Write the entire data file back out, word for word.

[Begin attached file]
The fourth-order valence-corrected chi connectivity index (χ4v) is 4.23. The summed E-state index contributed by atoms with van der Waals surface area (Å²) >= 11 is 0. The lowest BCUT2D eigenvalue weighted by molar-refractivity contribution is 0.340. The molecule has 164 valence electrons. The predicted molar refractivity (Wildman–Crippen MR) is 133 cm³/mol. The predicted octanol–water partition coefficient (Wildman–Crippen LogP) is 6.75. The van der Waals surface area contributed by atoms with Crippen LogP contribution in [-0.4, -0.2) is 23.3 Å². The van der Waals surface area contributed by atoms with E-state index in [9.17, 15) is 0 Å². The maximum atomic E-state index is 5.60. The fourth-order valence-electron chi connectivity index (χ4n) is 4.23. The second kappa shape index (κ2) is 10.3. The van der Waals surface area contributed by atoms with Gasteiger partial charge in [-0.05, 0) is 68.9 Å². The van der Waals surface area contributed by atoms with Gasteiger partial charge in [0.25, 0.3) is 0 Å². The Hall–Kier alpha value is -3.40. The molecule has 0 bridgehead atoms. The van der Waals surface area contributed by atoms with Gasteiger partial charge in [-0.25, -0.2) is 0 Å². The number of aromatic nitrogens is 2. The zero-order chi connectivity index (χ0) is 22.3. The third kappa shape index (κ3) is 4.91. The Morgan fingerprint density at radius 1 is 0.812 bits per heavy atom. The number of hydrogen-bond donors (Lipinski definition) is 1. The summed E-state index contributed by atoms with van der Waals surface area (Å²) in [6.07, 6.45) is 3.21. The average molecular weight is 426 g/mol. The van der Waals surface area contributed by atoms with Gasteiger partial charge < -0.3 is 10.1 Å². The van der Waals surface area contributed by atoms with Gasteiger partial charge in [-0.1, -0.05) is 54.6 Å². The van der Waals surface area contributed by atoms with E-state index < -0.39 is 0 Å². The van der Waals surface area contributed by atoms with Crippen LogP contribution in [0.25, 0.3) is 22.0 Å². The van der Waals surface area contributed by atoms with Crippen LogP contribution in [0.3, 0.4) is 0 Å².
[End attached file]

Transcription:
The fourth-order valence-corrected chi connectivity index (χ4v) is 4.23. The summed E-state index contributed by atoms with van der Waals surface area (Å²) >= 11 is 0. The lowest BCUT2D eigenvalue weighted by molar-refractivity contribution is 0.340. The molecule has 164 valence electrons. The predicted molar refractivity (Wildman–Crippen MR) is 133 cm³/mol. The predicted octanol–water partition coefficient (Wildman–Crippen LogP) is 6.75. The van der Waals surface area contributed by atoms with Crippen LogP contribution in [-0.4, -0.2) is 23.3 Å². The van der Waals surface area contributed by atoms with E-state index in [9.17, 15) is 0 Å². The maximum atomic E-state index is 5.60. The fourth-order valence-electron chi connectivity index (χ4n) is 4.23. The second kappa shape index (κ2) is 10.3. The van der Waals surface area contributed by atoms with Gasteiger partial charge in [-0.05, 0) is 68.9 Å². The van der Waals surface area contributed by atoms with Gasteiger partial charge in [0.25, 0.3) is 0 Å². The Hall–Kier alpha value is -3.40. The molecule has 0 bridgehead atoms. The van der Waals surface area contributed by atoms with Gasteiger partial charge in [-0.25, -0.2) is 0 Å². The number of aromatic nitrogens is 2. The zero-order chi connectivity index (χ0) is 22.3. The third kappa shape index (κ3) is 4.91. The Morgan fingerprint density at radius 1 is 0.812 bits per heavy atom. The number of hydrogen-bond donors (Lipinski definition) is 1. The summed E-state index contributed by atoms with van der Waals surface area (Å²) in [6.07, 6.45) is 3.21. The average molecular weight is 426 g/mol. The van der Waals surface area contributed by atoms with Gasteiger partial charge < -0.3 is 10.1 Å². The van der Waals surface area contributed by atoms with Gasteiger partial charge in [-0.1, -0.05) is 54.6 Å². The van der Waals surface area contributed by atoms with E-state index < -0.39 is 0 Å². The van der Waals surface area contributed by atoms with Crippen LogP contribution in [0.25, 0.3) is 22.0 Å². The van der Waals surface area contributed by atoms with Crippen LogP contribution in [0.3, 0.4) is 0 Å².